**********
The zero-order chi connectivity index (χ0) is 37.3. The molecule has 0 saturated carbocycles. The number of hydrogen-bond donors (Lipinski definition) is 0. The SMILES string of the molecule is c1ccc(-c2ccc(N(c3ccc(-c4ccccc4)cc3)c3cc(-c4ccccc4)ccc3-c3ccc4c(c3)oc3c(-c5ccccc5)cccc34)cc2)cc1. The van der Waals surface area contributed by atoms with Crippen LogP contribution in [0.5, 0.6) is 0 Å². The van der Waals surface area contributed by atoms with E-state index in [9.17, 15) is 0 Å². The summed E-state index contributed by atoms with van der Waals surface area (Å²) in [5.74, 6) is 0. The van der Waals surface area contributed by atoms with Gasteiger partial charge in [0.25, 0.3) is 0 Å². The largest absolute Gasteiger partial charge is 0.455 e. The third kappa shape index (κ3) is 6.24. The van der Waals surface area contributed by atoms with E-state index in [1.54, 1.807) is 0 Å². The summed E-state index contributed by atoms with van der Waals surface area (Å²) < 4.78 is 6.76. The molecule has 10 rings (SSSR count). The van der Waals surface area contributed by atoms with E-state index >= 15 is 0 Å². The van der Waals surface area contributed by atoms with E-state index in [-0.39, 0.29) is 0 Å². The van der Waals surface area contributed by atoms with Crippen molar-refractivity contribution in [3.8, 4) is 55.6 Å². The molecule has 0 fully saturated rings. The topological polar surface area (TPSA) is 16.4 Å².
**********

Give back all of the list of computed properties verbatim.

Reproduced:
The zero-order chi connectivity index (χ0) is 37.3. The molecule has 0 saturated carbocycles. The number of hydrogen-bond donors (Lipinski definition) is 0. The SMILES string of the molecule is c1ccc(-c2ccc(N(c3ccc(-c4ccccc4)cc3)c3cc(-c4ccccc4)ccc3-c3ccc4c(c3)oc3c(-c5ccccc5)cccc34)cc2)cc1. The van der Waals surface area contributed by atoms with Crippen LogP contribution in [0.5, 0.6) is 0 Å². The van der Waals surface area contributed by atoms with E-state index in [9.17, 15) is 0 Å². The summed E-state index contributed by atoms with van der Waals surface area (Å²) in [5.74, 6) is 0. The van der Waals surface area contributed by atoms with Gasteiger partial charge in [0.25, 0.3) is 0 Å². The largest absolute Gasteiger partial charge is 0.455 e. The third kappa shape index (κ3) is 6.24. The van der Waals surface area contributed by atoms with E-state index in [1.54, 1.807) is 0 Å². The summed E-state index contributed by atoms with van der Waals surface area (Å²) < 4.78 is 6.76. The molecule has 10 rings (SSSR count). The van der Waals surface area contributed by atoms with E-state index >= 15 is 0 Å². The van der Waals surface area contributed by atoms with E-state index in [-0.39, 0.29) is 0 Å². The van der Waals surface area contributed by atoms with Crippen molar-refractivity contribution in [3.8, 4) is 55.6 Å². The molecule has 0 fully saturated rings. The topological polar surface area (TPSA) is 16.4 Å².